Best of our wild blogs: 24 Jun 16

Mass coral bleaching at Big Sisters Island
wild shores of singapore

A visit to Lentor Forest
The Tender Gardener

Update on closure of the Rail Corridor
The Long and Winding Road

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Mass coral bleaching in Singapore

Beyond the pale
Warmer seas hurting corals; experts suggest moving them to deeper waters or into controlled environments
Audrey Tan Straits Times 24 Jun 16;

Just as flowers wilt in strong sunlight, soft corals are bleached and appear shrivelled when the water gets too warm.

All is not well in the sea, where temperatures have risen and caused coral bleaching in Singapore and around the world.

Water temperatures have dipped slightly since early this month, and scientists are hopeful that partially bleached corals can recover if the water does not get any hotter.

Bleaching occurs when abnormally high sea temperatures cause corals and related organisms - such as sea anemones - to expel the symbiotic micro-algae living in them.

Corals depend on the symbiotic algae, called zooxanthellae, for food.

"The algae exit the coral, leaving the coral without the zoo- xanthellae's colour and exposing the limestone skeleton which is white, hence 'bleaching'," explained Assistant Professor Huang Danwei, a marine biologist from the National University of Singapore's (NUS) biological sciences department.

Without the algae, the corals derive nutrition by trapping plankton. "But this is not sufficient over the long term, and will result in the weakening of the coral and increase its susceptibility to stress," said coral expert Chou Loke Ming.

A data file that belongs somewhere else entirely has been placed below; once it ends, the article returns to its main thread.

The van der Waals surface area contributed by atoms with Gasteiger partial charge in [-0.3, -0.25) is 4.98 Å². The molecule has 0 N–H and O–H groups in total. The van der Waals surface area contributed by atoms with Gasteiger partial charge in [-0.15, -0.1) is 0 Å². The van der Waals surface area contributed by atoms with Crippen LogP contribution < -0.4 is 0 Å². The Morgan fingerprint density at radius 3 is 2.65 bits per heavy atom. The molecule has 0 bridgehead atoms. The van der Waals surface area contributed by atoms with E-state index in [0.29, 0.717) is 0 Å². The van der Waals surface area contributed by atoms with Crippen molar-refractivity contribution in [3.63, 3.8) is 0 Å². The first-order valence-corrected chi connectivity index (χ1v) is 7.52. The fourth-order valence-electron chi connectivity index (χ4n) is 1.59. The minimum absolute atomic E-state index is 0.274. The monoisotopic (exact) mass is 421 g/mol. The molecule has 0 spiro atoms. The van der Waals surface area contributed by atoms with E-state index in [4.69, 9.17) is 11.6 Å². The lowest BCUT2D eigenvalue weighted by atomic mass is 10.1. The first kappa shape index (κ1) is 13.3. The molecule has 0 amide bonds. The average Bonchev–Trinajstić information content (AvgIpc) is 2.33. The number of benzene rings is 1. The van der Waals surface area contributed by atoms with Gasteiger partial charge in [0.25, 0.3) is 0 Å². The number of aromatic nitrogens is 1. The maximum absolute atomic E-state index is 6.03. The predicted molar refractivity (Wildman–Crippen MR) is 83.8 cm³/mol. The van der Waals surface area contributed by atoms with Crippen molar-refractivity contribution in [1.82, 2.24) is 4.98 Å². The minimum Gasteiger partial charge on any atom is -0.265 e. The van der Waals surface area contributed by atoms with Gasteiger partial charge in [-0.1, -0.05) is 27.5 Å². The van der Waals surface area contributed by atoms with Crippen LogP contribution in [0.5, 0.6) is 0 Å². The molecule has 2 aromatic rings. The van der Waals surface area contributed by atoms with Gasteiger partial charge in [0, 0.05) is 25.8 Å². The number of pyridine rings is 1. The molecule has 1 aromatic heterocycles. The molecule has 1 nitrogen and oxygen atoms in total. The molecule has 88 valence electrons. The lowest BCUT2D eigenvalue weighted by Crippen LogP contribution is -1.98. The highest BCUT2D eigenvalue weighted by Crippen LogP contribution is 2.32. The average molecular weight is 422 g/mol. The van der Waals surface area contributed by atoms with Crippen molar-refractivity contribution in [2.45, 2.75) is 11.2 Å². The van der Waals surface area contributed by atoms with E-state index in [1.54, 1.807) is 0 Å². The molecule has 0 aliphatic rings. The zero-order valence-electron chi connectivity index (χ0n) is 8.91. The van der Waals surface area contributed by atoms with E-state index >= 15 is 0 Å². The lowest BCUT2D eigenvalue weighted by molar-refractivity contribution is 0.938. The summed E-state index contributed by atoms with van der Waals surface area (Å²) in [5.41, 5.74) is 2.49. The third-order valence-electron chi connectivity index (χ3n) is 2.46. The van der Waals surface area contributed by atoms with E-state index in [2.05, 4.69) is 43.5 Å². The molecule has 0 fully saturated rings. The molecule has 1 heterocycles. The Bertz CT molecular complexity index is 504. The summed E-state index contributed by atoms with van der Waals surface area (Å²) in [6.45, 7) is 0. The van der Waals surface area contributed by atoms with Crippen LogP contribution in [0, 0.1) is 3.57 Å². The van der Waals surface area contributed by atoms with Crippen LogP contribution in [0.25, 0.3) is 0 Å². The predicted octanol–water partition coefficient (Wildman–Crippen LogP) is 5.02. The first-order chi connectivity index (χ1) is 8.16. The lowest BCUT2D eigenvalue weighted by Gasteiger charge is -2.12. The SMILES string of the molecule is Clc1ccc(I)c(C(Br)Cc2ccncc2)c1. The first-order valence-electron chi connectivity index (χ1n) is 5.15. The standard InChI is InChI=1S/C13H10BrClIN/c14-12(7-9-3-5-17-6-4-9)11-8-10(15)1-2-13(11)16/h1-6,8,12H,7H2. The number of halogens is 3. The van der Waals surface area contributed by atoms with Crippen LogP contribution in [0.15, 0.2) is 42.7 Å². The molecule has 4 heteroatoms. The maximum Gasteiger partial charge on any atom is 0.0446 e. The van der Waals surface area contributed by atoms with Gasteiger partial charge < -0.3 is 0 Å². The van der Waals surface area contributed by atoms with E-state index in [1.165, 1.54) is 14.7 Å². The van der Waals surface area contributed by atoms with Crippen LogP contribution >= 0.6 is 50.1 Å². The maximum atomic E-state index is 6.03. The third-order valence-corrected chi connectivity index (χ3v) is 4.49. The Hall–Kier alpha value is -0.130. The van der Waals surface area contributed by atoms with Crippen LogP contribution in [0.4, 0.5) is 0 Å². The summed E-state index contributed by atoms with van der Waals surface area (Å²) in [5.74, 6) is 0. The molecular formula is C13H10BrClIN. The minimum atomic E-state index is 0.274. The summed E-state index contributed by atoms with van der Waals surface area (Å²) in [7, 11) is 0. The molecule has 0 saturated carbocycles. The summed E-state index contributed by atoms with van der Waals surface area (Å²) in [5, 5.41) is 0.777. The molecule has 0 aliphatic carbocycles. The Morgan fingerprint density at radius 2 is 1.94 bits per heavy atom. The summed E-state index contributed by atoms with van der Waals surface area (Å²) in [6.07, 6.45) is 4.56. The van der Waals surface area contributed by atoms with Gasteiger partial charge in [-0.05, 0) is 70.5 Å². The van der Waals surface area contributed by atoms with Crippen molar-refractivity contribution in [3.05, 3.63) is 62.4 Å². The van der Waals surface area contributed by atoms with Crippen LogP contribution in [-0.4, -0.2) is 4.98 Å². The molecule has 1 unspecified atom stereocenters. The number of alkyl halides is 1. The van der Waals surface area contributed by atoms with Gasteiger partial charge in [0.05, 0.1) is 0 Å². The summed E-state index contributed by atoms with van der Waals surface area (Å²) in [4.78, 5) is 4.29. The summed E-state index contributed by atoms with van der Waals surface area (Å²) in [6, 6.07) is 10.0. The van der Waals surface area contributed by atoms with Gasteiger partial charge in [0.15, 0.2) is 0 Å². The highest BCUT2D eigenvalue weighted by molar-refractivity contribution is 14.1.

A conservative estimate of the temperature threshold at which corals bleach is 31.15 deg C, +/-0.20 deg C, according to the National Parks Board (NParks).

"From end April, temperatures began exceeding the bleaching threshold, reaching up to 0.8 degrees above the threshold some time in May," said Dr Karenne Tun, director of the coastal and marine division at NParks' National Biodiversity Centre.

Temperatures have dipped to just below the bleaching threshold from early this month, and scientists are monitoring the reefs here.

Professor Chou, an adjunct research professor at NUS' Tropical Marine Science Institute, said researchers are not sure yet if the current bleaching episode has peaked.

"But this is certainly a major bleaching event, like in 1998 and 2010. Water temperature is still above normal," he added. The average sea temperature here is 28 deg C, he Chou said.

This year, as in 1998 and 2010, is an El Nino year. This refers to the phenomenon linked to prolonged warmer weather.

Dr Tun said NParks' management strategies include safeguarding local rare species by moving them to deeper water with stronger currents or into controlled environments.

Prof Chou said these measures could help, although the responses are limited in scale. Transplantation is a stressful process for corals and the number of colonies that can be moved is also limited, he said.

Also, when temperatures go back to normal, corals moved to deeper water may suffer from the lack of sunlight at those depths.

Added the marine conservation veteran of 30 years: "A more effective approach is not to wait until warming occurs before responding.

"We should start translocating coral colonies to different and more challenging sites, and give them sufficient time to adapt so that they can tolerate the impact of warming when it next comes."

Keppel Land building homes for man and marine life
Keppel Land condo project includes effort to house corals
Audrey Tan Straits Times 24 Jun 16;

Marinas, docks and harbours may not sound like the ideal homes for marine creatures, but property developer Keppel Land has taken up the challenge: It wants to build homes not only for people but also for marine life.